Most of my questions here are just out of curiosity.

I have now this construct:

[code]
class smart_ptr {
private:
	A* _ptr;

public:
	this(A* ptr) {
		void* buffer = GC.malloc(A.sizeof);
		memcpy(buffer, ptr, A.sizeof);

		this._ptr = cast(A*) buffer;
	}

	~this() {
		GC.free(this._ptr);
	}

	 property
	A* Ptr() {
		return this._ptr;
	}

	alias Ptr this;
}
[/code]

And that is how i use it (ATM):

[code]
A a = new A(42);
smart_ptr sptr = new smart_ptr(&a);
sptr.echo();

a = null;

sptr.echo();
[/code]

But how can i free the memory?
Bizarrely it cannot be delete in the dtor. o.O
Strange design.
Jul 16 2012
prev sibling next sibling parent Jonathan M Davis <jmdavisProg gmx.com> writes:
On Monday, July 16, 2012 10:31:11 Namespace wrote:
 I'm just experiement with D, that's all. ;)
 Most of my questions here are just out of curiosity.
 
 I have now this construct:
 
 [code]
 class smart_ptr {
 private:
 	A* _ptr;
 
 public:
 	this(A* ptr) {
 		void* buffer = GC.malloc(A.sizeof);
 		memcpy(buffer, ptr, A.sizeof);
 
 		this._ptr = cast(A*) buffer;
 	}
 
 	~this() {
 		GC.free(this._ptr);
 	}
 
 	 property
 	A* Ptr() {
 		return this._ptr;
 	}
 
 	alias Ptr this;
 }
 [/code]
 
 And that is how i use it (ATM):
 
 [code]
 A a = new A(42);
 smart_ptr sptr = new smart_ptr(&a);
 sptr.echo();
 
 a = null;
 
 sptr.echo();
 [/code]
 
 But how can i free the memory?
 Bizarrely it cannot be delete in the dtor. o.O
 Strange design.

You can't do _anything_ which would allocate or free GC memory in a class destructor/finalizer. And even _using_ the GC heap in a class' finalizer is a _bad_ idea, because anything to which the object refers to with its member variables which is on the GC heap (be it directly or indirectly) may already have been collected by the GC (otherwise, it would have problems with circular references). But if you're allocating on the GC heap, you don't _need_ to free anything. The GC does that. Class finalizers are for managing resources _other_ than GC memory. - Jonathan M Davis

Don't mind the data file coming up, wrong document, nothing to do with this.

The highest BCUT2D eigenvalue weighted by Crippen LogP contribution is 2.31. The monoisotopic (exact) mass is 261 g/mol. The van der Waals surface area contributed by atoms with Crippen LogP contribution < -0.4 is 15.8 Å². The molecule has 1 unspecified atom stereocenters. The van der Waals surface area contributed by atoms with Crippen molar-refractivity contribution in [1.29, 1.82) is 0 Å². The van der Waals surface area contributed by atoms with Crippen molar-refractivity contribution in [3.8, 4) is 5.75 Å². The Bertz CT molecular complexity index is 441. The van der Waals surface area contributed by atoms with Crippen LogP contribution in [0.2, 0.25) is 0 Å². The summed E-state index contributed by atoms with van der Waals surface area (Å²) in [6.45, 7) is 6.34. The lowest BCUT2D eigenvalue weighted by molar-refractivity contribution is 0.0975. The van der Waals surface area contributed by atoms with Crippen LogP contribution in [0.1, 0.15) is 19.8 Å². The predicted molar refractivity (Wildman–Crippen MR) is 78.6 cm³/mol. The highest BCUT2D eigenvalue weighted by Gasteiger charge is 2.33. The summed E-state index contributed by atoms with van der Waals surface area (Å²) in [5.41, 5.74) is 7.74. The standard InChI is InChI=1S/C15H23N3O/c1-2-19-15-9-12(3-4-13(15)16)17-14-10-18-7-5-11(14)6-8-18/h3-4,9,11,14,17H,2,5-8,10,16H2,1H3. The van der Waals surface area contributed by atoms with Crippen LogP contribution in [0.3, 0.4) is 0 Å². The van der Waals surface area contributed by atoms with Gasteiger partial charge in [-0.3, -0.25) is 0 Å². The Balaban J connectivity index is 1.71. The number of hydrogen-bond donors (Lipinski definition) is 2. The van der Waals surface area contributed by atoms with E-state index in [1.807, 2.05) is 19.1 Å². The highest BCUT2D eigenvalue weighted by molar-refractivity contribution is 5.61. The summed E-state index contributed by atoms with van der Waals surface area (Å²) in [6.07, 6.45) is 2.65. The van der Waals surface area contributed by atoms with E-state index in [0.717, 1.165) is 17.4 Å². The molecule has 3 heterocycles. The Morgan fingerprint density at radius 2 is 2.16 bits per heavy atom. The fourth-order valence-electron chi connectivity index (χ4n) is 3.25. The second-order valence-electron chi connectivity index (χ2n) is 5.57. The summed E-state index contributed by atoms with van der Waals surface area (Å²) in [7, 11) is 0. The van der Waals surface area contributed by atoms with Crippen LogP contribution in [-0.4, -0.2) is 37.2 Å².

Jul 16 2012
prev sibling next sibling parent "Namespace" <rswhite4 googlemail.com> writes:
Only for correctness:
If i allocate memory on the GC Heap in e.g. a struct and don't 
free the memory in the DTor, then the GC free the memory 
automatically?
Jul 18 2012
prev sibling parent "Jonathan M Davis" <jmdavisProg gmx.com> writes:
On Wednesday, July 18, 2012 20:37:50 Namespace wrote:
 Only for correctness:
 If i allocate memory on the GC Heap in e.g. a struct and don't
 free the memory in the DTor, then the GC free the memory
 automatically?

You don't normally _ever_ free memory from the GC heap. That's the GC's job. That's what garbage collectors _do_. There are cases where it may be valuable to explicitly free GC memory for performance reasons, but it's risky and opens yourself up to the possibility of accessing freed memory and the like. That's one of the reasons why delete is being deprecated. So, no, you don't have to free GC allocated memory in a struct's destructor. The GC takes care of it. - Jonathan M Davis
Jul 18 2012